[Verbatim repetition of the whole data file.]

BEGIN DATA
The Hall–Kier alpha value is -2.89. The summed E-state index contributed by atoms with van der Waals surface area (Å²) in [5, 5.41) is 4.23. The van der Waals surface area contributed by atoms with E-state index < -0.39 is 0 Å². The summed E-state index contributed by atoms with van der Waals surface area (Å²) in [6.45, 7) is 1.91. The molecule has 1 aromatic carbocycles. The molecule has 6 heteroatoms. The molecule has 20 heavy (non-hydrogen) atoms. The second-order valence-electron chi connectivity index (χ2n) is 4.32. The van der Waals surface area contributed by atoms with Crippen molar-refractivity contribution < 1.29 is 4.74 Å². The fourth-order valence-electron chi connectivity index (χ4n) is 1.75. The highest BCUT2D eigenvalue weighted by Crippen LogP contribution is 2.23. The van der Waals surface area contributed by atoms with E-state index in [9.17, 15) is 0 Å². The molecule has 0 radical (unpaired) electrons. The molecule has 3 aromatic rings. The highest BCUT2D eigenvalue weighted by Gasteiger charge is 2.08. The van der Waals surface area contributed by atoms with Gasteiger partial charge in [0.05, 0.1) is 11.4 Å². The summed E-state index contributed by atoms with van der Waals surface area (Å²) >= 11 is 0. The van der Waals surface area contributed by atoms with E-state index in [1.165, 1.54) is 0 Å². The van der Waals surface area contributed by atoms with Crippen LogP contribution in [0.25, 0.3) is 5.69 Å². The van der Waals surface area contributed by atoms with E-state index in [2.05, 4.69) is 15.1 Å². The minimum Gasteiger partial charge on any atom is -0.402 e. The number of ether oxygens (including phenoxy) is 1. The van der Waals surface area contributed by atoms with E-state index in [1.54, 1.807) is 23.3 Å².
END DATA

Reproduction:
The Hall–Kier alpha value is -2.89. The summed E-state index contributed by atoms with van der Waals surface area (Å²) in [5, 5.41) is 4.23. The van der Waals surface area contributed by atoms with E-state index < -0.39 is 0 Å². The summed E-state index contributed by atoms with van der Waals surface area (Å²) in [6.45, 7) is 1.91. The molecule has 1 aromatic carbocycles. The molecule has 6 heteroatoms. The molecule has 20 heavy (non-hydrogen) atoms. The second-order valence-electron chi connectivity index (χ2n) is 4.32. The van der Waals surface area contributed by atoms with Crippen molar-refractivity contribution < 1.29 is 4.74 Å². The fourth-order valence-electron chi connectivity index (χ4n) is 1.75. The highest BCUT2D eigenvalue weighted by Crippen LogP contribution is 2.23. The van der Waals surface area contributed by atoms with E-state index in [9.17, 15) is 0 Å². The molecule has 0 radical (unpaired) electrons. The molecule has 3 aromatic rings. The highest BCUT2D eigenvalue weighted by Gasteiger charge is 2.08. The van der Waals surface area contributed by atoms with Gasteiger partial charge in [0.05, 0.1) is 11.4 Å². The summed E-state index contributed by atoms with van der Waals surface area (Å²) >= 11 is 0. The van der Waals surface area contributed by atoms with E-state index in [1.165, 1.54) is 0 Å². The van der Waals surface area contributed by atoms with Crippen LogP contribution in [0.25, 0.3) is 5.69 Å². The van der Waals surface area contributed by atoms with E-state index in [2.05, 4.69) is 15.1 Å². The minimum Gasteiger partial charge on any atom is -0.402 e. The number of ether oxygens (including phenoxy) is 1. The van der Waals surface area contributed by atoms with E-state index in [1.54, 1.807) is 23.3 Å².